12 November 2008

Snippet!

The butlers arrive at Butterbrayne Manor!

Important: It's NaNo. I was exhausted from a long day of uhm, biochem exams I think. Not sure when I wrote this. I had also eaten way too much chocolate and slept too little. This of course means that this is one of the best pieces of literature in the whole history of humanity. At least.

They arrived in buses and in little black cabs. The driveway of Butterbrayne Manor, or Butterbrayne Hotel, was jammed with all sorts of vehicles. Men emerged from these. Tall men with straight backs, most with neatly trimmed hair greying at the temples. No moustaches, no beards, no jeans or t-shirts, no patched jackets. They wore suits, neat black suits with white shirts, polished black shoes and looks of superior boredom. Most seemed fairly surprised when they were welcomed in the reception hall and their neat little black suitcases taken from them. These suitcases all had the names of their owners stamped across one corner – P.A. Smith, J. Henderson, S. Evans and so on – and most of the cases also sported large ‘WOMMELS – the place to be!’ stickers.
The men stood in the large hall that had once been an entrance hall and was now a reception hall. A large marble staircase led to the upper floors. It was flanked by beautiful statues and shining suits of armour. The men looked rather lost. Then suddenly, when the suitcases had all been taken away, it looked as though they remembered something. They began to chat, to laugh, to tell jokes, to relax and to slap each other’s backs. They did not look so neat and smart now, they looked like a bunch of middle-aged men who had just seen a rather nice cricket match and were looking forward to a pint of ale down at the pub.
‘Well, you know my guy-’
‘Fitzgordon, isn’t it?’
‘No, no, that’s Gerald’s. Mine’s Bellevue-White. The one with the white tufts of hair at his ears and the hooked nose.’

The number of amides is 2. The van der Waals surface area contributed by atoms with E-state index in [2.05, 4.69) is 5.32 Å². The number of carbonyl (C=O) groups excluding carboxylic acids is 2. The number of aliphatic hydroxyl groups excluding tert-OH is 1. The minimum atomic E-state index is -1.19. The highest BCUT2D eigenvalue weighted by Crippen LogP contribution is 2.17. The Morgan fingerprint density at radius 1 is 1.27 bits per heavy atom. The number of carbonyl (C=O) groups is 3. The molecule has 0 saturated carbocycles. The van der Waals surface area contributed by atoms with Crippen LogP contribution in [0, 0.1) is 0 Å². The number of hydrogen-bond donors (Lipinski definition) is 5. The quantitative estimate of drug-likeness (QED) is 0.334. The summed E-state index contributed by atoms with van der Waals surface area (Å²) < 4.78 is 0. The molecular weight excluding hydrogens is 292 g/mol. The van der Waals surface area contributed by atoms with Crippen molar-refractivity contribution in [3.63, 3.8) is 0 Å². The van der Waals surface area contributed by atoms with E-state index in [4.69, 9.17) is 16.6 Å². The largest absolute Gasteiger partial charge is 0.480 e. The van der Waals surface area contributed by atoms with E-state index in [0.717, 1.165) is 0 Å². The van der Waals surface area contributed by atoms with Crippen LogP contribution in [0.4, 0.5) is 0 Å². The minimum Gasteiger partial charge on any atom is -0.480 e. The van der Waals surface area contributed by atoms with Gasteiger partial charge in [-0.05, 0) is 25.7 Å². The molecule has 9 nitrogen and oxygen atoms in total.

‘Oh, that fellow!’
‘Yes. Well, couple of months ago now – you understand I’m not supposed to be telling you this at all, but it’s too funny.’
‘Go on, I won’t tell, I swear.’
‘All right. So a couple of months ago I wanted to have a word with him about the seating arrangements at the dinner table – you know you can’t put Lady Nevill-Stuart next to Lord Upperton.’
‘Oh, that would give a right mess.’
‘Exactly, but you can’t put her next to Lord Halmondely either, he’s too fond of the ladies, Lord Nevill-Stuart would put out his eyes! The only place left for her would be next to Lady Smythe-Epaulette, but ever since that business at Lord Maurice’s manor… Might as well hand them knives and guns immediately.’
‘Damn right, you are, James, but anyway, what’s the story?’
James grinned, ‘I knocked on the door of his study and was told to enter. He was sitting there, behind his desk, with bright purple hair!’
The other men stared. James nodded and continued enthusiastically. ‘Obviously I am a professional so I managed to conceal my surprise to a great extend. He did notice something, so he brought out a mirror. “Oh dear me,” he muttered, “I’ve forgotten the wig.” I thought he was going to take it off then, I mean the Master with purple hair! But no, he walked over to a dressing table and took out a wig, one with white tufts of hair, and put it on. “You see,” he said to me then, “there was an accident with some food colouring when I was a lad. It’s not contagious.” And then he went calmly over the seating arrangements.’
‘Crazy,’ muttered another man. ‘I thought mine was rather strange, but this… Mind you, mine does funny things sometimes. Just last year he bought a herd of llamas. Thought they would look nice in the fish pond. Then he realised they were not fish.’
The men had entered the dining hall now. They sat down at long tables, still chatting, as food and wine were brought. Before they began to eat, a man stepped forward. He was dressed in a black suit like the rest, but his hair had nothing grey in it. He cleared his throat, which had no effect. He then took a knife and a glass and brought them together with a pleasing pling, this had some effect. He then took the glass, threw it in a wide arch so that it hit the wall and smashed into a thousand and thirty-four little pieces. The knife went the same way, although it was not smashed but just passed dangerously close by James’ nose. This had a lot of effect. The crowd pretty much shut up. James pulled the knife from the wall behind him and stared at it in amazement. ‘You could have killed me!’ he shouted. ‘You could have killed me dead!’